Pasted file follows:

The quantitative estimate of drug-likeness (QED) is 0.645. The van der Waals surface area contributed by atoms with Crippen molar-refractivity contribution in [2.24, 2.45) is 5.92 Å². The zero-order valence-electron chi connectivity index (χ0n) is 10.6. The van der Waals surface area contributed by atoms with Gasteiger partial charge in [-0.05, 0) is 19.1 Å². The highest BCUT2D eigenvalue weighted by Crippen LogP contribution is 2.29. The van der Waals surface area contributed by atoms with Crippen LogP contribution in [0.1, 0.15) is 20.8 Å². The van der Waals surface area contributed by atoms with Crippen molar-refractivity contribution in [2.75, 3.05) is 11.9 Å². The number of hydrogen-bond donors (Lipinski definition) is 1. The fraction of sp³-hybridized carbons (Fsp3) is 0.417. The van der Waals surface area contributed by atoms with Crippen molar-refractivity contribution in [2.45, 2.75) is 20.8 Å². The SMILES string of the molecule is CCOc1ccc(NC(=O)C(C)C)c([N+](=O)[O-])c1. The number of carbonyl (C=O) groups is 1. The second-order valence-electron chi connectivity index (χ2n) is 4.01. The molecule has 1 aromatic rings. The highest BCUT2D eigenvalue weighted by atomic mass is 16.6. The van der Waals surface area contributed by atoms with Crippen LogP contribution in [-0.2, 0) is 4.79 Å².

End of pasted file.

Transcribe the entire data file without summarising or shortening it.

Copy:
The quantitative estimate of drug-likeness (QED) is 0.645. The van der Waals surface area contributed by atoms with Crippen molar-refractivity contribution in [2.24, 2.45) is 5.92 Å². The zero-order valence-electron chi connectivity index (χ0n) is 10.6. The van der Waals surface area contributed by atoms with Gasteiger partial charge in [-0.05, 0) is 19.1 Å². The highest BCUT2D eigenvalue weighted by Crippen LogP contribution is 2.29. The van der Waals surface area contributed by atoms with Crippen LogP contribution in [0.1, 0.15) is 20.8 Å². The van der Waals surface area contributed by atoms with Crippen molar-refractivity contribution in [2.75, 3.05) is 11.9 Å². The number of hydrogen-bond donors (Lipinski definition) is 1. The fraction of sp³-hybridized carbons (Fsp3) is 0.417. The van der Waals surface area contributed by atoms with Crippen molar-refractivity contribution in [2.45, 2.75) is 20.8 Å². The SMILES string of the molecule is CCOc1ccc(NC(=O)C(C)C)c([N+](=O)[O-])c1. The number of carbonyl (C=O) groups is 1. The second-order valence-electron chi connectivity index (χ2n) is 4.01. The molecule has 1 aromatic rings. The highest BCUT2D eigenvalue weighted by atomic mass is 16.6. The van der Waals surface area contributed by atoms with Crippen LogP contribution in [-0.2, 0) is 4.79 Å².